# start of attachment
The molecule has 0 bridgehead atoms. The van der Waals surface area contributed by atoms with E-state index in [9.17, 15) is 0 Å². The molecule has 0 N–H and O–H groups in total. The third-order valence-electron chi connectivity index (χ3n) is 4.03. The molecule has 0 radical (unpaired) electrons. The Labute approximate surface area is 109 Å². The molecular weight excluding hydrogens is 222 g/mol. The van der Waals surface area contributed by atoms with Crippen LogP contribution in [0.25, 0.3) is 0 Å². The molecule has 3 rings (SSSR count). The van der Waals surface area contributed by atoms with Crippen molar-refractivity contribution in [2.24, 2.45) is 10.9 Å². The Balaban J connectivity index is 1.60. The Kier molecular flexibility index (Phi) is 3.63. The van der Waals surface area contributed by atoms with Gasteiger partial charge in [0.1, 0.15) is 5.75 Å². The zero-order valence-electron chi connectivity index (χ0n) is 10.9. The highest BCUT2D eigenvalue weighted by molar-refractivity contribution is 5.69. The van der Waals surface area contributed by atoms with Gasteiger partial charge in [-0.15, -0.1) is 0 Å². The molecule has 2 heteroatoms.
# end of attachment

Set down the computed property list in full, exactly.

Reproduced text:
The molecule has 0 bridgehead atoms. The van der Waals surface area contributed by atoms with E-state index in [9.17, 15) is 0 Å². The molecule has 0 N–H and O–H groups in total. The third-order valence-electron chi connectivity index (χ3n) is 4.03. The molecule has 0 radical (unpaired) electrons. The Labute approximate surface area is 109 Å². The molecular weight excluding hydrogens is 222 g/mol. The van der Waals surface area contributed by atoms with Crippen LogP contribution in [0.25, 0.3) is 0 Å². The molecule has 3 rings (SSSR count). The van der Waals surface area contributed by atoms with Crippen molar-refractivity contribution in [2.24, 2.45) is 10.9 Å². The Balaban J connectivity index is 1.60. The Kier molecular flexibility index (Phi) is 3.63. The van der Waals surface area contributed by atoms with Gasteiger partial charge in [0.1, 0.15) is 5.75 Å². The zero-order valence-electron chi connectivity index (χ0n) is 10.9. The highest BCUT2D eigenvalue weighted by molar-refractivity contribution is 5.69. The van der Waals surface area contributed by atoms with Gasteiger partial charge in [-0.15, -0.1) is 0 Å². The molecule has 2 heteroatoms.